It sounds really simple, right? Pros and cons lists are easy! Except that in study after study, we find that human beings are generally bad at being honest about pros and cons. We do things like count “the label is nice” as a “pro” when choosing a brand-name pain-killer over the generic we know has exactly the same ingredients and costs two dollars less. We are famously susceptible to ads featuring beautiful people. We order something at a restaurant because it “looks good” in the picture on the menu even when we know that whatever is in that photograph is probably not even real food. Getting people to do accurate cost-benefit analyses is darn near impossible.

But I can get a lot of help making my list from people who know more about this than I do and have a tiny bit more perspective on the issue. Here’s what I know so far:

  • There is evidence that links benzodiazepines to birth defects. There’s a link, but it’s not fate. If I take Klonopin while pregnant, it is more likely that the fetus will have a birth defect. (To the friend who could not stop taking her Klonopin when she found herself pregnant–you are brave and doing so well, even though things get really hard. Your girls are lucky to have a mom like you!)
  • The research we have has not found a link between most antidepressants and birth defects.
  • Some antidepressants do show an increased risk of birth defects.
  • There is a giant body of research that links untreated/unsuccessfully treated depression in pregnant women with harm to the baby. These babies cry more and sleep less than babies born to women without depression or whose depression has been treated successfully. This is true in the first 48 hours and, as a matter of fact, even after many months, the children whose mothers were depressed during pregnancy tend to be more sensitive and less resilient than other kids. Bottom line: out-of-control depression and anxiety during pregnancy is bad for a fetus.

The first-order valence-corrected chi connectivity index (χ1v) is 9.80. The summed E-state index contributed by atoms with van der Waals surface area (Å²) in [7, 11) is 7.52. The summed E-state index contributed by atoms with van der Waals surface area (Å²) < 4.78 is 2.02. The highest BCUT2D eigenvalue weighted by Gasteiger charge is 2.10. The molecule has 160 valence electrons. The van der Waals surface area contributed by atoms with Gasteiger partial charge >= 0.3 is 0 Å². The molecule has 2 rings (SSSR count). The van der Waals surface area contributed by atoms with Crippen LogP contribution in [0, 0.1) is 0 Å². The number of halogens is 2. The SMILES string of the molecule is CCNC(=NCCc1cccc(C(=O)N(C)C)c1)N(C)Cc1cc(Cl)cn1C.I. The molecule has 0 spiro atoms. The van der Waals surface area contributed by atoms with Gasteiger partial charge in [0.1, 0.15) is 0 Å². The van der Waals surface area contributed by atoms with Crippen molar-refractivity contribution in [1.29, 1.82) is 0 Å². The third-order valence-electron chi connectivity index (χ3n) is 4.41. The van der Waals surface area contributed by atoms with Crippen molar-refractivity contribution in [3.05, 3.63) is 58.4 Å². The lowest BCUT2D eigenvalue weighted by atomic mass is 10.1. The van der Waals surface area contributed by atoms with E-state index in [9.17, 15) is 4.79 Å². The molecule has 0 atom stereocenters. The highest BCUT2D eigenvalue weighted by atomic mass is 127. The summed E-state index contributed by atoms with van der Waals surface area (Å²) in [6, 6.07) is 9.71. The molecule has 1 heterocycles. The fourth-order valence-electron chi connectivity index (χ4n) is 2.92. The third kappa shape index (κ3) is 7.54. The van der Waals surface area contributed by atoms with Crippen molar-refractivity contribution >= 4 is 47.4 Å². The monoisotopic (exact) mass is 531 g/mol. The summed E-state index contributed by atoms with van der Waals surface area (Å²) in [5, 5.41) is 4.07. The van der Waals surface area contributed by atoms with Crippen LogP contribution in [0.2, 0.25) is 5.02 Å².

• Both Effexor and Klonopin are habit-forming. (The baby could go through withdrawal after birth if enough of the drugs get through the placenta and into the fetus’s blood stream. I have no idea how likely this is, but I’m throwing it in here because I freaking hate what my body does if I don’t take my meds.)
  •  SSRIs and SNRIs have been around for a long time, and many women have safely taken them while pregnant.
  • No cognitive technique I could possibly use to stop an anxiety attack would counteract the effects of a high “baseline” level of anxiety. This could have already done serious damage by the time I recognized the problem and got help. In other words, going off the SNRI only to go back on it while pregnant is not a pretty scenario. And my “baseline” is high. If you knew me before I was medicated/in therapy, you might remember that I was, well, on edge and a bit moody.

Sometimes, the chemicals our bodies make are worse for a fetus than something artificial. If I can safely stop taking Klonopin, that’s really a good idea. But I do not know if it’s a good idea to try going off of everything, altogether. In this case, “natural” is not necessarily the best.

I might feel overwhelmed by this if I didn’t have an ace up my sleeve. Ready? Drumroll please

The Columbia University Center for Women’s Mental Health Center

My psychiatrist recommends these people very highly. He says that both Nathan and I can go together for a consultation in which people who specialize in the mental health of pregnant women give us information and advice to help us make decisions. He says that he doesn’t know enough about treating a pregnant woman to comfortably give me the advice I want; so he’s sending me to people who do know.